Matthew Reddin

The Killing of a Sacred Deer: An exercise in horror set against the blackest of black comedy

The Killing of a Sacred Deer is a film of many aspects. Part horror, tragedy and comedy, the sum produces something entirely unique. Go see it.

 

 

There’s no real way to describe The Killing of a Sacred Deer that does the psychological impact is delivered any kind of justice. We have in this piece the work of a Greek director, Yorgos Lanthimos, which takes notions from Ancient Greek mythology and applies it to a modern setting, and does it in a style which many have compared (correctly) to Stanley Kubrick. It’s a hybrid of horror, tragedy and the blackest of comedies.

It’s entirely unpleasant, but undeniably brilliant.

The film is visually and tonally often entirely reminiscent of the work of Stanley Kubrick; the same notion passed through my mind when watching The Lobster that if Kubrick were alive and well and still making films, he’d be making ones that looked and felt like The Lobster. The Killing of a Sacred Deer is like Kubrick if he was feeling particularly misanthropic on that day.

It’s as though an alien landed on earth and decided to make a film, having a basic understanding of how humans interacted given certain circumstances. The direction: “Speak about human things, human.”

Which is the heart of its comedic pulse – the way the central characters speak to each other, interact and simply go about their lives in the multitudes of circumstances in this film is so removed from the accepted and standard practices of social mores. And it takes a long, long time to figure out the bigger picture of what Lanthimos is going for. The crux of the film is not fully explained, and you can only assume, or interpret that what we’re seeing on screen is the machinations of “the gods” or “the devil” or that it’s “wizardry” or a “spell”, or that it’s some kind of unspoken, mysterious magic.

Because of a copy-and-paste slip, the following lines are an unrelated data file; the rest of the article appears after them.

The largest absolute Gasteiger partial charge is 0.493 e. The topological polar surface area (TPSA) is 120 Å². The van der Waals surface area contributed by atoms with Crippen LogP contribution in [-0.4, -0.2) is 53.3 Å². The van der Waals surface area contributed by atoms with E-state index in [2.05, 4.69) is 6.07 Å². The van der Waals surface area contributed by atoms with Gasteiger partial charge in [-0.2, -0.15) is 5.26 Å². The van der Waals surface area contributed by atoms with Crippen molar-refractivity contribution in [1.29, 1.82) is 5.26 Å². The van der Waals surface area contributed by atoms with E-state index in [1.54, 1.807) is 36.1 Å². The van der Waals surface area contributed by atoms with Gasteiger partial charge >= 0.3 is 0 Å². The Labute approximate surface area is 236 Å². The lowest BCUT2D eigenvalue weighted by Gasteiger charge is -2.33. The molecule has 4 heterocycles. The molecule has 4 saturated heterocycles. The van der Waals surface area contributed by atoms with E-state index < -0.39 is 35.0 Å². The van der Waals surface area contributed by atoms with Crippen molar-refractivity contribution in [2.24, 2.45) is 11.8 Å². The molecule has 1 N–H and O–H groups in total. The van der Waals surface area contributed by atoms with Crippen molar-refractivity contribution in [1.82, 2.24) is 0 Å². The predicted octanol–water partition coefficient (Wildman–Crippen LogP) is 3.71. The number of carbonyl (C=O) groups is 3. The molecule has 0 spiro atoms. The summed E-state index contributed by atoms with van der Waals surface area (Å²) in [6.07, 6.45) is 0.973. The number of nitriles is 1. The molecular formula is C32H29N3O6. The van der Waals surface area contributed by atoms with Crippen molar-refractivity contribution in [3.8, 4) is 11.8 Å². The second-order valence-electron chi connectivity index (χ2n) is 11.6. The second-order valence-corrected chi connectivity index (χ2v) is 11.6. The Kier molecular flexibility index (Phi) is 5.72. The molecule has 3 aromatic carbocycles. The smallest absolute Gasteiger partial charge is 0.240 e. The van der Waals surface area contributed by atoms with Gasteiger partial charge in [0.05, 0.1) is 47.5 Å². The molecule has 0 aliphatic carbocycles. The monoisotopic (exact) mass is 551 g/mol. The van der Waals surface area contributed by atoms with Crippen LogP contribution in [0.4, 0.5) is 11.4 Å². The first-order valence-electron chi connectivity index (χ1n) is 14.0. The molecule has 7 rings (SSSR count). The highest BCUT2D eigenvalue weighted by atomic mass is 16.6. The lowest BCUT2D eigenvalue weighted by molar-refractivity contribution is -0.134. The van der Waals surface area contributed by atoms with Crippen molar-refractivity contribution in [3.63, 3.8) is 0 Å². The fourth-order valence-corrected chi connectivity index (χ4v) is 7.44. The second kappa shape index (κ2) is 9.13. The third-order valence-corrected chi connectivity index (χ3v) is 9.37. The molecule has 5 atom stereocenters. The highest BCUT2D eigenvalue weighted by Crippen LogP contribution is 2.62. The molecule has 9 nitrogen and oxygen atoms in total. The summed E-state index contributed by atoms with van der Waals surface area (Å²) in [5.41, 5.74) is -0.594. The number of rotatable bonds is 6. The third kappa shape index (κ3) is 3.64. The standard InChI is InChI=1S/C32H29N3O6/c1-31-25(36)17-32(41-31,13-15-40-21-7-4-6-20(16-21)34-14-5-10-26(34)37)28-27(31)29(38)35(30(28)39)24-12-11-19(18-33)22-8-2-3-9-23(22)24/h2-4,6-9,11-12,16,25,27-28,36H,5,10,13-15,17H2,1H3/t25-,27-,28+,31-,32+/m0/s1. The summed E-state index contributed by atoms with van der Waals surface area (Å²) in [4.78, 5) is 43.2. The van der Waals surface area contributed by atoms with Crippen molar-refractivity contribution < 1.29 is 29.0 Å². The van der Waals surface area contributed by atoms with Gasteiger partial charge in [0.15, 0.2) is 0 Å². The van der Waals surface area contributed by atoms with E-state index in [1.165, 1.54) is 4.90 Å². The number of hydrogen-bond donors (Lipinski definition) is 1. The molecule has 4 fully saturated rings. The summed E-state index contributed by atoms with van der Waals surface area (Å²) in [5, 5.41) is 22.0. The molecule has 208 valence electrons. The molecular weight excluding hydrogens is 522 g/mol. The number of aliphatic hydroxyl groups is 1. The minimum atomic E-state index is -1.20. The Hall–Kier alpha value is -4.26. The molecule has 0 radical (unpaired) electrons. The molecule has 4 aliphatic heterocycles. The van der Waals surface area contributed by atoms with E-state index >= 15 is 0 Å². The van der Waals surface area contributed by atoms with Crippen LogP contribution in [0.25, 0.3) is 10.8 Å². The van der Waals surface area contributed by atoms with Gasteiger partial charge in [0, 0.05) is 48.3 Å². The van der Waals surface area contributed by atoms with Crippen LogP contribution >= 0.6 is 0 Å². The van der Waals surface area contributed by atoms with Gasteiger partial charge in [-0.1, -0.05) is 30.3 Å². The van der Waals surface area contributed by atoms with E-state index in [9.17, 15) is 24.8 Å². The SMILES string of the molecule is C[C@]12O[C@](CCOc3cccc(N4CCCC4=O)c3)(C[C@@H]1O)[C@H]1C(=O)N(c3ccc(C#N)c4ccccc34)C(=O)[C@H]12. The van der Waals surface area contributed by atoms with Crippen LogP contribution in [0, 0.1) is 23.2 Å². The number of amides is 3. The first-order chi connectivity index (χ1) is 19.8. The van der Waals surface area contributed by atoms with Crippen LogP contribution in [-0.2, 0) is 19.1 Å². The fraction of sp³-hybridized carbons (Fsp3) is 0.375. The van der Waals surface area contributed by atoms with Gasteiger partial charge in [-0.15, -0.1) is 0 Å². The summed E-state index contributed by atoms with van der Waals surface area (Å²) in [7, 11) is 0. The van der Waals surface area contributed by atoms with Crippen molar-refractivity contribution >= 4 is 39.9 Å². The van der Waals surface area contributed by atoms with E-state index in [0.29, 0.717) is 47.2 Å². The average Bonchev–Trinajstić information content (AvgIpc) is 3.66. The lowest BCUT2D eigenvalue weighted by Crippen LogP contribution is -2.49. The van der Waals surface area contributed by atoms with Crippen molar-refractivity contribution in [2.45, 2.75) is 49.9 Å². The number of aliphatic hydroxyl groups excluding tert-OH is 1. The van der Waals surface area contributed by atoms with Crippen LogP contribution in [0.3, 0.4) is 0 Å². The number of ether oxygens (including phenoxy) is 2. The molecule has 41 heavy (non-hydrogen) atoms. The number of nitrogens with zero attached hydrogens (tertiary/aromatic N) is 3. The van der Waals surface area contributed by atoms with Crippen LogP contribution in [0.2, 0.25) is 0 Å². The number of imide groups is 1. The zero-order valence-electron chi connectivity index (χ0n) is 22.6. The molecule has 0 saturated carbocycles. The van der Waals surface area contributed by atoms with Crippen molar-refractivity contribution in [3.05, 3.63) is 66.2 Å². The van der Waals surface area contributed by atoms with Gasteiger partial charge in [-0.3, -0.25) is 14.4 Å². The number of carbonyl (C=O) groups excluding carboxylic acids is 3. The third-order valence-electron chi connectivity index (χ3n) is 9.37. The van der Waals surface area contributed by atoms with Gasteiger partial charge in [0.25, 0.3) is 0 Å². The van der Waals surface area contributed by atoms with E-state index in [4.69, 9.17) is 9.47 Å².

It’s quite mesmerising to see it unfold, not only for Lanthimos’ unique shot structure or his way of playing out his scenes, the directions he gives his actors. It’s a film that defies regular description, and features both Colin Farrell and Nicole Kidman giving never-better performances.

Some films, like this (No Country for Old Men and The Master spring to mind), leap out as examples of remarkable cinematic art, but at the same time, works that you could go the rest of your life and never sit through again. You value it as an artistic endeavour, but a psychologically tortuous one at the same time.

Brilliant, spellbinding, and wholly disturbing.

 

Matthew Reddin

Matt Reddin has been writing nonsense about film, TV, books, music and live theatre for a touch over 20 years. He’s gone from the halcyon days of street press in Perth, to regional dailies, national magazines and major metropolitan newspapers. Now, in between bouts of sporadically yelling at clouds, he vents his creative spleen at www.lessercolumn.com.au

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